14 Origin of Arteries The left and right internal carotid arteries arise from the left and right common carotid arteries The posterior communicating artery is given off as a branch of the internal carotid artery just before it divides into its terminal branches - the anterior and middle cerebral arteries The anterior cerebral artery forms the anterolateral portion of the Circle of Willis, while the middle cerebral artery does not contribute to the circle The right and left posterior cerebral arteries arise from the basilar artery, which is formed by the left and right vertebral arteries The vertebral arteries arise from the subclavian arteries The anterior communicating artery connects the two anterior cerebral arteries and could be said to arise from either the left or right side

15 Blood Supply to Cerebellum
Superior cerebellar artery (SCA) from basilar artery Anterior inferior cerebellar artery (AICA) from basilar artery Posterior inferior cerebellar artery (PICA) from vertebral artery

16 Blood Supply to Spinal Cord
The spinal cord is supplied with blood by three arteries that run along its length starting in the brain, and many arteries that approach it through the sides of the spinal column The three longitudinal arteries are called the anterior spinal artery, and the right and left posterior spinal arteries These travel in the subarachnoid space and send branches into the spinal cord They form anastamoses via the anterior and posterior segmental medullary arteries, which enter the spinal cord at various points along its length Supply blood upto cervical segments

17 Blood Supply to Spinal Cord
Arterial blood supply below the cervical region comes from the radially arranged posterior and anterior radicular arteries, which run into spinal cord alongside the dorsal and ventral nerve roots These intercostal and lumbar radicular arteries arise from the aorta, provide major anastomoses and supplement the blood flow to the spinal cord Largest of the anterior radicular arteries is known as the artery of Adamkiewicz, which usually arises between L1 and L2 Impaired blood flow through these critical radicular arteries, especially during surgical procedures that involve abrupt disruption of blood flow through the aorta for example during aortic aneursym repair, can result in spinal cord infarction and paraplegia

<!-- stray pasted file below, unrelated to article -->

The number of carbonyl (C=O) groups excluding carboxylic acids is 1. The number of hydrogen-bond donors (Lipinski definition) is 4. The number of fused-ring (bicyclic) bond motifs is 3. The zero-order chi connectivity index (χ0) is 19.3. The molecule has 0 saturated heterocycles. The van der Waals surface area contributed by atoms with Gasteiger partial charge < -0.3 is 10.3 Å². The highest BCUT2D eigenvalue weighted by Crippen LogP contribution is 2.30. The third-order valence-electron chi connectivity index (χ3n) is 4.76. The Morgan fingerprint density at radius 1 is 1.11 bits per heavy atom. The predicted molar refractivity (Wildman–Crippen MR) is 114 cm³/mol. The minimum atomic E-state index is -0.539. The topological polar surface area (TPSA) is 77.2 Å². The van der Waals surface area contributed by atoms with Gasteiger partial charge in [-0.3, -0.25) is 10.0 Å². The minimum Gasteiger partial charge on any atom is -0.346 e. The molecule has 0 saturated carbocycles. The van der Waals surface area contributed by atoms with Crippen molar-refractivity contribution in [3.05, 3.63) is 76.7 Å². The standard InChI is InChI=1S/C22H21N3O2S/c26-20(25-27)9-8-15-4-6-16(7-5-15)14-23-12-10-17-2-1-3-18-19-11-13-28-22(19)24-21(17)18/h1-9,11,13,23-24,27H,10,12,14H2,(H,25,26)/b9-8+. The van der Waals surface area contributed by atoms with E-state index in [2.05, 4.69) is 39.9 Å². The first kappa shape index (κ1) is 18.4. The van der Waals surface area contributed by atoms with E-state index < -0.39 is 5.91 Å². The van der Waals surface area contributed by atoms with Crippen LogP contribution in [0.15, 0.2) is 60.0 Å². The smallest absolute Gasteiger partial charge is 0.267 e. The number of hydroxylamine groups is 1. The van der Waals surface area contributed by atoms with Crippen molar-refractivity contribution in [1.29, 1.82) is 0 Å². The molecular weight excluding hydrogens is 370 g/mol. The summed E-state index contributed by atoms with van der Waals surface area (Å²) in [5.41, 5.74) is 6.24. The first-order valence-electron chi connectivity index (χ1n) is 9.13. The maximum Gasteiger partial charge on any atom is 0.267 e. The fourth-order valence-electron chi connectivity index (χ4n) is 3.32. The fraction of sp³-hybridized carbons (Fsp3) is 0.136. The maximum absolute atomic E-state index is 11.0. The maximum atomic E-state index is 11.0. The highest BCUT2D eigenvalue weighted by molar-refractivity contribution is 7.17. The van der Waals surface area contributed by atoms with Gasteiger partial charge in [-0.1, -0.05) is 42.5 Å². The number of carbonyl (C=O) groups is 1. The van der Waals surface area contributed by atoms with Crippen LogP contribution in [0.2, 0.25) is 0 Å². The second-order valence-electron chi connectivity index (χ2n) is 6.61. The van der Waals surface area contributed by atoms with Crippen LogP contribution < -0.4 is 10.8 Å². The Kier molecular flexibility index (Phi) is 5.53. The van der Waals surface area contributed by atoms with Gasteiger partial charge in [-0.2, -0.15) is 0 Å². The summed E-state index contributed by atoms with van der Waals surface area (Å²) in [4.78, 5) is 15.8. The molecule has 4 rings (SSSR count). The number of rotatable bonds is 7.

22 Extra-dural Hemorrhage
It results from injuries of the meningeal arteries or veins The most common is the anterior branch of the middle meningeal artery A minor blow to the side of the head result in fracture of the anteroinferior portion of the parietal bone (pterion) The intracranial pressure rises. The blood clot exerts local pressure on the underlying motor area in the precentral gyrus Blood may pass out through the fracture line to form a soft swelling under the temporalis muscle The burr hole through the skull wall should be placed 2.5 to 4 cm above the midpoint of the zygomatic arch to ligate or plug the torn artery or vein


24 Sub-dural Hemorrhage It results from tearing of the superior cerebral veins at their entrance into the superior sagittal sinus Cause is a blow on the front or back of the head causing anteroposterior displacement of the brain within the skull Blood under low pressure begins to accumulate in the space between the dura and arachnoid Acute symptoms in the form of vomiting due to rise in the venous pressure may be present. In the chronic form, over a several months, the small blood clot will attract fluid by osmosis so a hemorrhagic cyst is formed and gradually expands produces pressure

25 Sub-dural Hemorrhage

26 Subarachnoid Hemorrhage
It results from leakage or rupture of a congenital aneurysm on the circle of Willis The sudden symptoms include severe headache; stiffness of the neck and loss of consciousness The diagnosis is established by withdrawing heavily blood- stained CSF fluid through a lumbar puncture ( spinal tap )

27 The areas of the brain affected by stroke
A stroke is the sudden damage or death of cells in a localised area of the brain, due to inadequate blood flow. A stroke occurs when blood flow is interrupted causing oxygen starvation. A haemorrhage or thrombosis in the main arteries of the brain can cause this oxygen starvation. The areas of the brain affected by the stroke depend on the particular artery that is affected: middle cerebral artery (pink); posterior cerebral artery (green); and anterior cerebral artery (blue).